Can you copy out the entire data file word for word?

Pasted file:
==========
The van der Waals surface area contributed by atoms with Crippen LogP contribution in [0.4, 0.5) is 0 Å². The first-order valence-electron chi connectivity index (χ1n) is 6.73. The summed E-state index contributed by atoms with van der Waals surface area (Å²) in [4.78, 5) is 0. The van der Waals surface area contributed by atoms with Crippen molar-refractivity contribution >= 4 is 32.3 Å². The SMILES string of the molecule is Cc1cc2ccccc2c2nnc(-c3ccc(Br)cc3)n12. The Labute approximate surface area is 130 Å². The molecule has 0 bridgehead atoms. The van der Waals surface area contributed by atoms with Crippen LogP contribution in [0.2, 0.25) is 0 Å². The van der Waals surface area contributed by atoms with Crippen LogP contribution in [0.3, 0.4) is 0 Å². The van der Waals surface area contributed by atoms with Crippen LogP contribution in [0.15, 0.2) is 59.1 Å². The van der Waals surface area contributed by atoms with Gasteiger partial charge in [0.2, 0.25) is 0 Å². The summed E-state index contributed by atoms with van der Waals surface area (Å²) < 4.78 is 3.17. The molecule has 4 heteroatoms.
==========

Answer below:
The van der Waals surface area contributed by atoms with Crippen LogP contribution in [0.4, 0.5) is 0 Å². The first-order valence-electron chi connectivity index (χ1n) is 6.73. The summed E-state index contributed by atoms with van der Waals surface area (Å²) in [4.78, 5) is 0. The van der Waals surface area contributed by atoms with Crippen molar-refractivity contribution >= 4 is 32.3 Å². The SMILES string of the molecule is Cc1cc2ccccc2c2nnc(-c3ccc(Br)cc3)n12. The Labute approximate surface area is 130 Å². The molecule has 0 bridgehead atoms. The van der Waals surface area contributed by atoms with Crippen LogP contribution in [0.2, 0.25) is 0 Å². The van der Waals surface area contributed by atoms with Crippen LogP contribution in [0.3, 0.4) is 0 Å². The van der Waals surface area contributed by atoms with Crippen LogP contribution in [0.15, 0.2) is 59.1 Å². The van der Waals surface area contributed by atoms with Gasteiger partial charge in [0.2, 0.25) is 0 Å². The summed E-state index contributed by atoms with van der Waals surface area (Å²) < 4.78 is 3.17. The molecule has 4 heteroatoms.